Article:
Changing the hot surface ignitor on a gas furnace is a repair that can easily be accomplished with minimal tools. If you have this type of ignition system I recommend keeping a spare ignitor. They are much cheaper than a service call and can prevent a night or weekend without heat.
When replacing the ignitor the first step is to turn off the electrical power to the furnace. The power switch is usually (not always) located on a junction box on the side of the furnace and has a round screw in fuse under a cover beside the switch. Next remove the front cover of the furnace and locate the burners. The hot surface ignitor will be located next to the burners on one end and protrude into the path of the flame. It has a white molex plug with 2 wires attached. Unplug the molex plug from the wiring harness. When looking at the ignitor in most applications you will see a small screw with a 1/4" hex head. You will need a 1/4" nut driver (longer and magnetized helps). Remove the screw and the ignitor should come out. Reinstall in reverse order. Do not touch the black element of the new ignitor as this will shorten the life of the part. Be careful not to bump the ignitor against the surrounding parts as the ignitor is very fragile.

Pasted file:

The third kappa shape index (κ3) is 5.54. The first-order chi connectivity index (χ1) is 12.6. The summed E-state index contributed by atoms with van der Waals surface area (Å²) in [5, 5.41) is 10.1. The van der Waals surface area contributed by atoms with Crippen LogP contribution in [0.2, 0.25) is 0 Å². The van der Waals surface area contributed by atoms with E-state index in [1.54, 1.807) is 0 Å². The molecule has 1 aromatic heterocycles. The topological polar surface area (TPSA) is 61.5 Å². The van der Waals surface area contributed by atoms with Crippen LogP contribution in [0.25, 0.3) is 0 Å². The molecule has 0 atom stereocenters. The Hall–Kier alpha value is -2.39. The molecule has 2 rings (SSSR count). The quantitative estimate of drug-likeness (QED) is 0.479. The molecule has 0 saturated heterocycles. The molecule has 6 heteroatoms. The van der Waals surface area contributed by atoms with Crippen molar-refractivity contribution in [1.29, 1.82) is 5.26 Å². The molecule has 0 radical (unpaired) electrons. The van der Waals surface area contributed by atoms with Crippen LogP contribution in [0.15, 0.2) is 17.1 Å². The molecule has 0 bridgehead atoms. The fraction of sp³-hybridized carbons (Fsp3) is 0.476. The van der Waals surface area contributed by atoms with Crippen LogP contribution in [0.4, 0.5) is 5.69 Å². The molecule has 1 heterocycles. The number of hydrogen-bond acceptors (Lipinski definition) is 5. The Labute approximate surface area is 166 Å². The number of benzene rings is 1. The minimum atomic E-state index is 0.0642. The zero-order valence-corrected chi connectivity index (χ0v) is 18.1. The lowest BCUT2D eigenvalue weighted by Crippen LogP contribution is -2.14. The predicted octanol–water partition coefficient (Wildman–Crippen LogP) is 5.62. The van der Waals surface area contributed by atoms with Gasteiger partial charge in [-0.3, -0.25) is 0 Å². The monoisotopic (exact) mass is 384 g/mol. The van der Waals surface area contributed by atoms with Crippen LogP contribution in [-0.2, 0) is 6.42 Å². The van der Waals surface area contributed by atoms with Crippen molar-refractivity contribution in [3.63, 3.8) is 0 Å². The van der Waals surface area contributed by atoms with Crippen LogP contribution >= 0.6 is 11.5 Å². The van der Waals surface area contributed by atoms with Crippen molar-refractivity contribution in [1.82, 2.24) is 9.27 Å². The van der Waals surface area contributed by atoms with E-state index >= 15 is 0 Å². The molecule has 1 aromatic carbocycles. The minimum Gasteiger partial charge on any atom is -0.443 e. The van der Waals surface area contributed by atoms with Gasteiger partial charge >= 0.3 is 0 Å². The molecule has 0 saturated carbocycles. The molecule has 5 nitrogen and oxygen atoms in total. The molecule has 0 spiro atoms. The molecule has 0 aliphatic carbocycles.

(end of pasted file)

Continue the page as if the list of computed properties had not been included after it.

If the ignitor has failed there will typically be a white line across the center of the element. If you look closely at the line you will see a small crack. Notice the white area with the visible crack in the picture below. If you do not see a crack and are familiar with a volt meter you can check voltage to the ignitor. Unplug the molex connector and power up the furnace. The draft inducer should run for 30-90 seconds before the ignitor is energized electrically. Ignitors can be powered with between 24 and 120 volts depending on your model. Some ignitors require 70-80 volts. Connect the volt meter to the molex connector from the furnace and leave it connected during the process. After starting the furnace the connector should have the proper voltage starting 30-90 seconds into the cycle depending on the design of the furnace. If you read the proper voltage the ignitor has failed. If you do not read the proper voltage during the inducer run cycle most likely the circuit board has failed.
Do not forget to turn the power back on.